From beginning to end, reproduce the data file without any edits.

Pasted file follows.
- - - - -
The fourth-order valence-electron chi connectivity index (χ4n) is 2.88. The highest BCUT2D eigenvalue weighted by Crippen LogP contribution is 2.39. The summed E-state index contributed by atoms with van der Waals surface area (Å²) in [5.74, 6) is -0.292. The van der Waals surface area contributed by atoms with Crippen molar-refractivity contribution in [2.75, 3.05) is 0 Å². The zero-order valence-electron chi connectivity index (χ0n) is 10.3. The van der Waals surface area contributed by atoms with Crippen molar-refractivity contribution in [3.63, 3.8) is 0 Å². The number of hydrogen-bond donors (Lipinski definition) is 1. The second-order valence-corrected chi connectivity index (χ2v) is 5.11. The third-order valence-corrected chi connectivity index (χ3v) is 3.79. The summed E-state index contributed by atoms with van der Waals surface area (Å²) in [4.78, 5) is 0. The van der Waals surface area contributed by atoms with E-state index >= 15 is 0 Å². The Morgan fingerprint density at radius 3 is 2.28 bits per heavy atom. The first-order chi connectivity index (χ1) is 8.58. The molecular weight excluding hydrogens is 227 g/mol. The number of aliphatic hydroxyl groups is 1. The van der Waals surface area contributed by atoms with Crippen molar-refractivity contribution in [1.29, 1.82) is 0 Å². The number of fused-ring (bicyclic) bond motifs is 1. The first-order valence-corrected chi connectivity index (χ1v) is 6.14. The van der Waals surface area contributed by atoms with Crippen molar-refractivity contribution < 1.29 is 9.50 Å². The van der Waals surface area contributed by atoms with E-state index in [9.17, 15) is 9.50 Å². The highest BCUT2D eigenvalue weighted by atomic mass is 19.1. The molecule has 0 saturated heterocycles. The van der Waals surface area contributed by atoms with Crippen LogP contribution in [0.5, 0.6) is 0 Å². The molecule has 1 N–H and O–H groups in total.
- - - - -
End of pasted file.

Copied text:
The fourth-order valence-electron chi connectivity index (χ4n) is 2.88. The highest BCUT2D eigenvalue weighted by Crippen LogP contribution is 2.39. The summed E-state index contributed by atoms with van der Waals surface area (Å²) in [5.74, 6) is -0.292. The van der Waals surface area contributed by atoms with Crippen molar-refractivity contribution in [2.75, 3.05) is 0 Å². The zero-order valence-electron chi connectivity index (χ0n) is 10.3. The van der Waals surface area contributed by atoms with Crippen molar-refractivity contribution in [3.63, 3.8) is 0 Å². The number of hydrogen-bond donors (Lipinski definition) is 1. The second-order valence-corrected chi connectivity index (χ2v) is 5.11. The third-order valence-corrected chi connectivity index (χ3v) is 3.79. The summed E-state index contributed by atoms with van der Waals surface area (Å²) in [4.78, 5) is 0. The van der Waals surface area contributed by atoms with E-state index >= 15 is 0 Å². The Morgan fingerprint density at radius 3 is 2.28 bits per heavy atom. The first-order chi connectivity index (χ1) is 8.58. The molecular weight excluding hydrogens is 227 g/mol. The number of aliphatic hydroxyl groups is 1. The van der Waals surface area contributed by atoms with Crippen molar-refractivity contribution in [1.29, 1.82) is 0 Å². The number of fused-ring (bicyclic) bond motifs is 1. The first-order valence-corrected chi connectivity index (χ1v) is 6.14. The van der Waals surface area contributed by atoms with Crippen molar-refractivity contribution < 1.29 is 9.50 Å². The van der Waals surface area contributed by atoms with E-state index in [9.17, 15) is 9.50 Å². The highest BCUT2D eigenvalue weighted by atomic mass is 19.1. The molecule has 0 saturated heterocycles. The van der Waals surface area contributed by atoms with Crippen LogP contribution in [0.5, 0.6) is 0 Å². The molecule has 1 N–H and O–H groups in total.